Yay! No more roller coaster!

Yay! No more roller coaster!

Luckily, we met a couple as we approached Ashby Gap that was willing to drive us to our car. All said, we learned some valuable lessons. Look at the elevation changes when planning trips, bring tons of food for energy, keep in mind trail conditions, and don’t plan tough hikes for 90+ day heat. Most importantly, when it stops being fun or health concerns kick in, take a break!

 

Appalachian Trail: Snickers Gap to Harpers Ferry

Fall is such a wonderful time of the year to hike! This past weekend Tod and I experienced the West Virginia portion of the Appalachian Trail. We began at Snicker’s Gap, at a parking lot just off of Highway 7. The parking lot was packed with “birders” who were doing counts of the number of hawks, eagles, etc. We accessed the Appalachian Trail from the north end of the parking lot and traveled a short way before we crossed the road to continue the trail.

After many miles on rocky trails, this portion of the A.T. is much smoother and relatively flat. It was nice to have an easy beginning to our hike. Before long, we arrived at Crescent Rock, a beautiful overlook and a popular destination for day hikers.IMG_2868IMG_2871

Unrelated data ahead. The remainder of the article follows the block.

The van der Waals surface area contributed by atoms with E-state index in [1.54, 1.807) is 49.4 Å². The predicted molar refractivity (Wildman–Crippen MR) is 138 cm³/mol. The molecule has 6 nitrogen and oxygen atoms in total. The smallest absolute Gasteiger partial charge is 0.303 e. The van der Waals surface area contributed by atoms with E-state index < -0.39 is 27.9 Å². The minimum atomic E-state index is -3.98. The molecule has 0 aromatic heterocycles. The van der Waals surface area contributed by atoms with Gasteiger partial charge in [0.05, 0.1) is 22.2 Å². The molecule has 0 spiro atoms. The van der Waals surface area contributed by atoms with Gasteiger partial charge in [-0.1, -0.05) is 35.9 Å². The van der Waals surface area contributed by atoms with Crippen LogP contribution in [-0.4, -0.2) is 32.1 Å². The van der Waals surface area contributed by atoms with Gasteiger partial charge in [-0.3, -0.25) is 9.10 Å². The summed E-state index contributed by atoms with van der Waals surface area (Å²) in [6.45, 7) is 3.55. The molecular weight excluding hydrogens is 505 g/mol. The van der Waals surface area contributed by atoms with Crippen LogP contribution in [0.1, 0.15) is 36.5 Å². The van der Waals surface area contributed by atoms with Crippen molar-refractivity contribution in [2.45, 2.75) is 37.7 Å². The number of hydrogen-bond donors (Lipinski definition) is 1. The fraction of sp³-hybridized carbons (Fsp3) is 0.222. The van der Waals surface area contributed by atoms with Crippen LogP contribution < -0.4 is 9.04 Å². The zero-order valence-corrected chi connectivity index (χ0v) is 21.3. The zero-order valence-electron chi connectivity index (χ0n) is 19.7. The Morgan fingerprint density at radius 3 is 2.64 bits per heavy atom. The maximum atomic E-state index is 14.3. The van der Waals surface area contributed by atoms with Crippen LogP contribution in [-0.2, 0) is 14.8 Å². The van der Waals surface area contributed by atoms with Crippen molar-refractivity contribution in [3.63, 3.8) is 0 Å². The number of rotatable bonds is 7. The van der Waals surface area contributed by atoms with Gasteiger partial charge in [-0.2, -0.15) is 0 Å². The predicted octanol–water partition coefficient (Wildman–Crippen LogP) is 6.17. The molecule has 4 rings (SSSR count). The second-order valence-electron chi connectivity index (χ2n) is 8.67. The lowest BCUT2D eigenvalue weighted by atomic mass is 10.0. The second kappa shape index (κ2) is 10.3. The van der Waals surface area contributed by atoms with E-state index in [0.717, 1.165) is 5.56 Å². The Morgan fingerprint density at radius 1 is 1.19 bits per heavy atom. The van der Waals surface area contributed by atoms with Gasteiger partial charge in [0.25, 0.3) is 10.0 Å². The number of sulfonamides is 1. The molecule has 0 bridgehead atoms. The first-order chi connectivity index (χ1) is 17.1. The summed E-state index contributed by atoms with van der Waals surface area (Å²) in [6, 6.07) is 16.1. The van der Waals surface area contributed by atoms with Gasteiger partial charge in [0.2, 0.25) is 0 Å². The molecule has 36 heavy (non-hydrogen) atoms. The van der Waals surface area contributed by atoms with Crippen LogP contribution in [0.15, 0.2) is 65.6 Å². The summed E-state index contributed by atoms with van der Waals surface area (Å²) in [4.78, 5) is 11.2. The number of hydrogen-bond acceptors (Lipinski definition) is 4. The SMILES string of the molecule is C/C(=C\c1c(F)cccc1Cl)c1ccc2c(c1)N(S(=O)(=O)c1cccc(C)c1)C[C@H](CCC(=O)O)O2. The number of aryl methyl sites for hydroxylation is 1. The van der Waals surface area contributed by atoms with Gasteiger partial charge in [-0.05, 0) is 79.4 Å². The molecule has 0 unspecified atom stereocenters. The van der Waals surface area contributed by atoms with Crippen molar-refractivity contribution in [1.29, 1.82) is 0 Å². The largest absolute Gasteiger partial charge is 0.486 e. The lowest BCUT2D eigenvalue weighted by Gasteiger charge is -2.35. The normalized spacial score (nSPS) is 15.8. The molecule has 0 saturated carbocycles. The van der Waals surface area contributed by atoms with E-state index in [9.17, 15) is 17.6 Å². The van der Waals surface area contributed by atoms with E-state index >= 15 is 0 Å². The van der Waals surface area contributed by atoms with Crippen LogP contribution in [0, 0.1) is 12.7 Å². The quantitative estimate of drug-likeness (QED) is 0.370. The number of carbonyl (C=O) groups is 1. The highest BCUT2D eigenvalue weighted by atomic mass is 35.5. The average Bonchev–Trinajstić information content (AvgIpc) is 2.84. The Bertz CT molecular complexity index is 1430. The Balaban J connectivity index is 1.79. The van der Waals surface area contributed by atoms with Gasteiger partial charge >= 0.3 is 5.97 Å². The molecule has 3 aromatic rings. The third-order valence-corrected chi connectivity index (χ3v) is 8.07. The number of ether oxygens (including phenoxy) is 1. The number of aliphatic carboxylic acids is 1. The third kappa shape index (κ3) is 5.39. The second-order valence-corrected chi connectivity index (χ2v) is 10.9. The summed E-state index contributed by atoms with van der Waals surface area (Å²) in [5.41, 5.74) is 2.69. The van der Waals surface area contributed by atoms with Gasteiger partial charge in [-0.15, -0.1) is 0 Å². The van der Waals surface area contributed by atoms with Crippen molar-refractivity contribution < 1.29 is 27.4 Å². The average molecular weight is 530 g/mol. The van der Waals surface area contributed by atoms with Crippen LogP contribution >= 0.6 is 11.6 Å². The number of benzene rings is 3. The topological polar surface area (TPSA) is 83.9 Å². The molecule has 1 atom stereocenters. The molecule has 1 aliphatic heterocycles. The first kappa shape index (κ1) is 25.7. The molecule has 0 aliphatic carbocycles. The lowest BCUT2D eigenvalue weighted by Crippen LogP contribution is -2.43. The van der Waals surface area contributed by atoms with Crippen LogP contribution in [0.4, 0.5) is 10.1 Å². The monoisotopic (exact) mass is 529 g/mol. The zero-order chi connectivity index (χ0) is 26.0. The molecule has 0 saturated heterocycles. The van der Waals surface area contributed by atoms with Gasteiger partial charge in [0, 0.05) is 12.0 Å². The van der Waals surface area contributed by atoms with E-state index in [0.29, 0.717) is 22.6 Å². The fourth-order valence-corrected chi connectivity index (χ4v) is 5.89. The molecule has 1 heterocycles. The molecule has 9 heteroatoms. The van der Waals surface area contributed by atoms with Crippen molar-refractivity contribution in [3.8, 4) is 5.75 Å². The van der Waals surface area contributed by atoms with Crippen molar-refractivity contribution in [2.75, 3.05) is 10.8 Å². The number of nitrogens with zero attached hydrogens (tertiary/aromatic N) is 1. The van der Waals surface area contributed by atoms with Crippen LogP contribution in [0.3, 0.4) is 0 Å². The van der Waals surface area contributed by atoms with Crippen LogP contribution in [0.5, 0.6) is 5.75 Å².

It wasn’t long before we experienced what is known as the “roller coaster”. This is an area of the trail that, as you might guess, goes up and down. It wasn’t as bad as it sounds! It was near this area that I came close to stepping on a rattle snake that was right on the trail. Yikes! I screamed, more from surprise than from being scared. We later learned that the rattle snake is the official reptile of West Virginia. I would have been happy not to run into him.IMG_2876

We camped overnight at Blackburn Trail Center and hiker’s hostel. TheĀ hostel is located about 8 miles from Snickers Gap, far from theĀ main trail, WAY down a hill! Ā It was a beautiful facility but it was not available to us. It turns out that the Center is rented out during the off-season. That wasn’t a problem. We still had ready access to water. We pitched our tent at one of the many tent sites. We enjoyed a delicious Mountain House dinner (a real treat) and chatted with thru-hiker Steven (trail name Maximus) as well as anotherĀ couple. The comeraderie on the trail is something that I really like about the A.T.IMG_2878

A wonderful group of hikers!The next morning we were off for the long, 13 mile jaunt to Harper’s Ferry. The trail was relatively smooth but, boy, was it long! We stopped several times for snacks and water but Tod’s toes were definitely feeling the effect of the many miles.

The view of the river was a welcome site. Both Tod and I agreed that crossing into Harper’s Ferry from this point is really beautiful. Unfortunately, we were exhausted so theĀ long detour from the trail to the Visitor’s Center seemed like it went on forever. The Visitor Center is well worth the trip. We purchased patches for completing the Maryland and West Virginia part of the A.T. as well as other memorabilia.Ā Who knows what portion of the A.T. we’ll do next!

Finally! The Visitor Center!

Finally! The Visitor Center!